(continued from yesterday)
|Despite playing in pro ball throughout the golden|
age of tobacco and caramel cards, Babe Borton
is found only in three issues of the Zeenut candy
cards on the West Coast, 1914, 1918 and 1919.
Borton was returned to the Pacific Coast League for 1917, when the Browns sold him to Portland. He would play out his career in the P.C.L. The beginning of the season found Borton embroiled in a domestic dispute. In mid-May his wife received a divorce in St. Joseph on the grounds of infidelity. The court ordered Borton to pay $700 of his annual $2,100 salary to his wife and baby girl as support. A week after the divorce Borton married again.
That soap opera apparently didn't tarnish Borton's image with the Portland fans. The Sporting News described him as "one of the most popular players that ever donned a Beaver uniform." The paper said, "His quiet manner and ability as a player have made him a great favorite, not only with Portland fans, but also with fans in other cities comprising the Coast League." In late July, Borton suffered a severe rupture that had to be surgically repaired. Despite optimism that he might be able to return to the line-up prior to season's end, Borton was unable to recover sufficiently to do so. The Portland ownership continued to carry him on the roster for the remainder of the season and Borton signed a 1918 contract in gratitude. Owner Walter McCredie looked forward to Borton's return in 1918. "He will hit .300 in any league," the magnate said, adding , "If Babe hadn't been hurt we would have been much farther up in the race (Portland finished fourth in a six-team race in 1917). We want him to take a good rest and report in fit shape in the spring."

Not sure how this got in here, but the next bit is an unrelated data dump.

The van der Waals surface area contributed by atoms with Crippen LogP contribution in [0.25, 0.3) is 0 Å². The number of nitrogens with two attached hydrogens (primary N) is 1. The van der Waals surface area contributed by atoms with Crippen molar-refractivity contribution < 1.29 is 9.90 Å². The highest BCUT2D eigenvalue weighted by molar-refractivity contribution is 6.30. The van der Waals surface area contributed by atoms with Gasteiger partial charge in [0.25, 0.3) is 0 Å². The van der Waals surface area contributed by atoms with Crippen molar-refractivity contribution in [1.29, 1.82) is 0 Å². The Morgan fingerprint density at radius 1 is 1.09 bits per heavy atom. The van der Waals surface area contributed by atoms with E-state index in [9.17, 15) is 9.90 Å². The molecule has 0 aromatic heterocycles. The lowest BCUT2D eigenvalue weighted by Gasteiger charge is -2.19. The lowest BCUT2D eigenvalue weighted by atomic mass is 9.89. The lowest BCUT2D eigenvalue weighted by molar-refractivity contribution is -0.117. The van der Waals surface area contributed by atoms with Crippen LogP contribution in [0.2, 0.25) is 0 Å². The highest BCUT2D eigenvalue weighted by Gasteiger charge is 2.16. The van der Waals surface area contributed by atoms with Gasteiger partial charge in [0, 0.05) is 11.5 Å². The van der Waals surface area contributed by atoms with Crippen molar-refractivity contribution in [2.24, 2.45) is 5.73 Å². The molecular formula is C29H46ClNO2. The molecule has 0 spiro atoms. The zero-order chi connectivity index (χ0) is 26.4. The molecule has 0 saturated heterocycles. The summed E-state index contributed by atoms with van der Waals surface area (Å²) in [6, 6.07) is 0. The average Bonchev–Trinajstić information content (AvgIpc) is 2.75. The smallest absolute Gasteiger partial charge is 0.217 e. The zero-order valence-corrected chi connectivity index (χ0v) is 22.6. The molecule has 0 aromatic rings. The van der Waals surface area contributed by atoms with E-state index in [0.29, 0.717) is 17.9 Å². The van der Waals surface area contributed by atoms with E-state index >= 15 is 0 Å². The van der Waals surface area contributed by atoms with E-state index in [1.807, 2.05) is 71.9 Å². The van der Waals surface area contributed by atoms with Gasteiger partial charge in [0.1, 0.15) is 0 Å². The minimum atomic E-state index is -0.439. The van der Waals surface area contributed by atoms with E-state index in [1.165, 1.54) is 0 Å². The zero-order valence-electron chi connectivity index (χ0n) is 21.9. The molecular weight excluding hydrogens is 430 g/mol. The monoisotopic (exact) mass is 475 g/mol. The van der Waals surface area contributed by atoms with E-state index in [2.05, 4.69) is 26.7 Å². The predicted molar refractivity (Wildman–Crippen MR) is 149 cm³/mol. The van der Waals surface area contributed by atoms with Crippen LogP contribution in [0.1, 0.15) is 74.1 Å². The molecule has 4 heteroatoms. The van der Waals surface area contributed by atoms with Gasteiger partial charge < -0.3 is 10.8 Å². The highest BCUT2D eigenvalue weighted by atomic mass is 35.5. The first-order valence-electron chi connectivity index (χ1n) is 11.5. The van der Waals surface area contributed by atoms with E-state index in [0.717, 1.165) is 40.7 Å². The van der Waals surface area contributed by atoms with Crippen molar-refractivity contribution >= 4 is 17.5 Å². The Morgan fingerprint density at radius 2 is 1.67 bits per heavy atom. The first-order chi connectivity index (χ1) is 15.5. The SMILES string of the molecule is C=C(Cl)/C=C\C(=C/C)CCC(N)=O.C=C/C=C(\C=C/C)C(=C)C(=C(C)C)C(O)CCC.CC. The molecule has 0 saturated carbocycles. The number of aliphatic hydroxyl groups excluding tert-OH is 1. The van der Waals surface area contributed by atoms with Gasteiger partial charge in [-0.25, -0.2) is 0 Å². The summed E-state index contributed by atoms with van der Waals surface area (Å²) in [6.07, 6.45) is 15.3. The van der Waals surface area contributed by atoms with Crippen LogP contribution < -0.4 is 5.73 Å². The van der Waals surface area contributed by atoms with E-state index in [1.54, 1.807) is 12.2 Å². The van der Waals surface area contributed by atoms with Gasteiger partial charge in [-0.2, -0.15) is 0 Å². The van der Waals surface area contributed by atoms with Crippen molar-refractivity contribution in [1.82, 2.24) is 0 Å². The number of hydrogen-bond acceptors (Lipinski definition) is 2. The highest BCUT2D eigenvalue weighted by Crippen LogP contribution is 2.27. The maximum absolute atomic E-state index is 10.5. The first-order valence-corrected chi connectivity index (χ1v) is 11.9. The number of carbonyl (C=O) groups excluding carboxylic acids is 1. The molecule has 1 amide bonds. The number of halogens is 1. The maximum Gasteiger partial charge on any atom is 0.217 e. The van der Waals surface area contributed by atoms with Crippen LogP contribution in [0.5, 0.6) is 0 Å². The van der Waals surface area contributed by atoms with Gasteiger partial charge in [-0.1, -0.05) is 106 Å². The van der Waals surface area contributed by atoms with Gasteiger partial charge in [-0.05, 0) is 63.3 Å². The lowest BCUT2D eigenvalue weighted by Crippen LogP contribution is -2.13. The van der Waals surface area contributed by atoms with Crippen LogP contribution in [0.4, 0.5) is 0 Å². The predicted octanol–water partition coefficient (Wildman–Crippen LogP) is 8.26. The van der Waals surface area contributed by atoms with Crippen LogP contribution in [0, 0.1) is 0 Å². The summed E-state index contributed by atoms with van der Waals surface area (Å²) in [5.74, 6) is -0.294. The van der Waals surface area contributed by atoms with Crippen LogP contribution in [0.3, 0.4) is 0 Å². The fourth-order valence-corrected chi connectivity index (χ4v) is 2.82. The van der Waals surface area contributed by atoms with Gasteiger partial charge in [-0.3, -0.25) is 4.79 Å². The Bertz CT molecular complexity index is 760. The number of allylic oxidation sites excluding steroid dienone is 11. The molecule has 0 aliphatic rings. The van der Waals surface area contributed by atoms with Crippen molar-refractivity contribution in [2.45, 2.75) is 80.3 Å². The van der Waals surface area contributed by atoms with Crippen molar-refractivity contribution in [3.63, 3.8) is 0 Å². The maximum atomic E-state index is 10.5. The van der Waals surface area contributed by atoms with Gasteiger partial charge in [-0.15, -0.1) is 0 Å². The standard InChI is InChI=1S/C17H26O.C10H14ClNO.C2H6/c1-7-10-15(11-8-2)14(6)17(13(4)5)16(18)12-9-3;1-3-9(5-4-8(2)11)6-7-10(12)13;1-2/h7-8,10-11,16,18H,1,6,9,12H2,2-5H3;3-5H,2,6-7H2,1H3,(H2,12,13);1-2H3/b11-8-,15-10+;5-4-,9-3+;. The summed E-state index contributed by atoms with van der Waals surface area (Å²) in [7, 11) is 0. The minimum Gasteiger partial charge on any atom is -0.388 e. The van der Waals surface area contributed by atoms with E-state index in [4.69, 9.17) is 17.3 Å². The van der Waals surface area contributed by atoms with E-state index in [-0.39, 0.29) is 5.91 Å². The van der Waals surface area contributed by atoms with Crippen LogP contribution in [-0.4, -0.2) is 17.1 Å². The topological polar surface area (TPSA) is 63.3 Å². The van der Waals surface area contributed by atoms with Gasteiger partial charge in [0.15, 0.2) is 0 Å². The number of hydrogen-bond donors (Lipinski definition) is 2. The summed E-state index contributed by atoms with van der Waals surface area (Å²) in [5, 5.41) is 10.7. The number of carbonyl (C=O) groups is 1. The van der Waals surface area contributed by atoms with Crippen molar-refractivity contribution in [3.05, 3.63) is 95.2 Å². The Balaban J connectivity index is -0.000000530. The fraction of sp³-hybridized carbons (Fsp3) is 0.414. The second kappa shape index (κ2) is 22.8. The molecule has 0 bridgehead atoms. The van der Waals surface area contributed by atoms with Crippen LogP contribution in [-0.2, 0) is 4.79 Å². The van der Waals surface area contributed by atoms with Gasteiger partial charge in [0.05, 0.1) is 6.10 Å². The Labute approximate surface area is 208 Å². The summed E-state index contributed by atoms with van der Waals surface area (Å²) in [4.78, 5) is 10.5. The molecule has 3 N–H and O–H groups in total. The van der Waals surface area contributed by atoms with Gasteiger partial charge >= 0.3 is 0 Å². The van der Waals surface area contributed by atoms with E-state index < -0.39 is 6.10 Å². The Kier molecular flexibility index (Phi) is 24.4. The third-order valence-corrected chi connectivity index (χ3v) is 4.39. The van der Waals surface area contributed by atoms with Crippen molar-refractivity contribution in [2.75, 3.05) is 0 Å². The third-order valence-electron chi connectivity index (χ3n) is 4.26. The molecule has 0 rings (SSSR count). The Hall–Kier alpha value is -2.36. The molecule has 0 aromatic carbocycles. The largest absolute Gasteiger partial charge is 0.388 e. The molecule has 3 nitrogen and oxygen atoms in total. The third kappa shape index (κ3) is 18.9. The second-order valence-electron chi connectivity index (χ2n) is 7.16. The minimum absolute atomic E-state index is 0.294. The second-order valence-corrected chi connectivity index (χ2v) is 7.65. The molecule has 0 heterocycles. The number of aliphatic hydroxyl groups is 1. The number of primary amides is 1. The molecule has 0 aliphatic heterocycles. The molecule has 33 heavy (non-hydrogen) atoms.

The war-shortened 1918 season found Borton in Vernon, rather than Portland, however. In fact, Portland had lost its P.C.L. franchise to Sacramento, due to its distance from the California cities that made up most of the rest of the league. When the league shut down on July 14, Vernon was in first place in the standings, two games ahead of Los Angeles. A best-of-nine playoff series was ordered to decide the pennant race, with L.A. coming out on top, five games to two.
For 1919, the league expanded to eight teams with Seattle and Portland back in the fold. Borton raised his batting average back over the .300 mark that season (.303) and tied for third in the league with 14 home runs -- nearly as many as he'd hit in the previous eight years combined. As mentioned, Vernon won the 1919 pennant -- with a little help from players on several other teams.
Testimony would later reveal that at least three players accepted bribes from Borton in amounts of $200-500. Others around the league reported attempts to bribe them in amounts between $100 and $1,750.
When the scandal became public, Borton shocked the baseball world by contending that the entire Vernon team had been in on the bribery, and that the payoff money had come from a pool created when each of the players had kicked in $100. Further, Borton said the Vernon management had been aware of the plan. Borton alleged that he had told the team president's business manager, Lou Anger, about the fixed games at the close of the season, and that Anger had been sore because he'd not been informed earlier so that he could place some bets.